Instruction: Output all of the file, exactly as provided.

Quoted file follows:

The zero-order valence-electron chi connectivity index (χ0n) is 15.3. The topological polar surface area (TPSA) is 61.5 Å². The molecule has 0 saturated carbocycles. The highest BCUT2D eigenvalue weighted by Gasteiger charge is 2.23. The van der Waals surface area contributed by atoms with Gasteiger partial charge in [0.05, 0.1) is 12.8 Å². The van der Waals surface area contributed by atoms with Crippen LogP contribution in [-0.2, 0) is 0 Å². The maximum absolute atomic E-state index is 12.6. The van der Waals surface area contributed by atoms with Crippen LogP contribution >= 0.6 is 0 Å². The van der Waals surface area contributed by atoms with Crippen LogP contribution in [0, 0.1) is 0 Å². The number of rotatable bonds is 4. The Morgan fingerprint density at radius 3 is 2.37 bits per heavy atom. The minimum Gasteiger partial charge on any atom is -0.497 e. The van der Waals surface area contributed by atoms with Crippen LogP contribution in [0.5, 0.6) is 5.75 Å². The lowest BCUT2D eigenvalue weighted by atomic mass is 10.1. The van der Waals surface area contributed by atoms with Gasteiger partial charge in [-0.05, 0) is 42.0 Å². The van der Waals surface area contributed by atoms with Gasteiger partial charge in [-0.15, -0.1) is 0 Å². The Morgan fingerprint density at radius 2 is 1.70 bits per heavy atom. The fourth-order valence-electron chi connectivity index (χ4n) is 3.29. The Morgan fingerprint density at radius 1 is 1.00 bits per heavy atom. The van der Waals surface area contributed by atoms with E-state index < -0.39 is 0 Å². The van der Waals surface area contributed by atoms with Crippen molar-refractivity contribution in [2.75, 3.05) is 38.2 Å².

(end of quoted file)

The zero-order valence-electron chi connectivity index (χ0n) is 15.3. The topological polar surface area (TPSA) is 61.5 Å². The molecule has 0 saturated carbocycles. The highest BCUT2D eigenvalue weighted by Gasteiger charge is 2.23. The van der Waals surface area contributed by atoms with Gasteiger partial charge in [0.05, 0.1) is 12.8 Å². The van der Waals surface area contributed by atoms with Crippen LogP contribution in [-0.2, 0) is 0 Å². The maximum absolute atomic E-state index is 12.6. The van der Waals surface area contributed by atoms with Crippen LogP contribution >= 0.6 is 0 Å². The van der Waals surface area contributed by atoms with Crippen LogP contribution in [0, 0.1) is 0 Å². The number of rotatable bonds is 4. The Morgan fingerprint density at radius 3 is 2.37 bits per heavy atom. The minimum Gasteiger partial charge on any atom is -0.497 e. The van der Waals surface area contributed by atoms with Crippen LogP contribution in [0.5, 0.6) is 5.75 Å². The lowest BCUT2D eigenvalue weighted by atomic mass is 10.1. The van der Waals surface area contributed by atoms with Gasteiger partial charge in [-0.05, 0) is 42.0 Å². The van der Waals surface area contributed by atoms with Gasteiger partial charge in [-0.15, -0.1) is 0 Å². The Morgan fingerprint density at radius 2 is 1.70 bits per heavy atom. The fourth-order valence-electron chi connectivity index (χ4n) is 3.29. The Morgan fingerprint density at radius 1 is 1.00 bits per heavy atom. The van der Waals surface area contributed by atoms with E-state index < -0.39 is 0 Å². The van der Waals surface area contributed by atoms with Crippen molar-refractivity contribution in [2.75, 3.05) is 38.2 Å².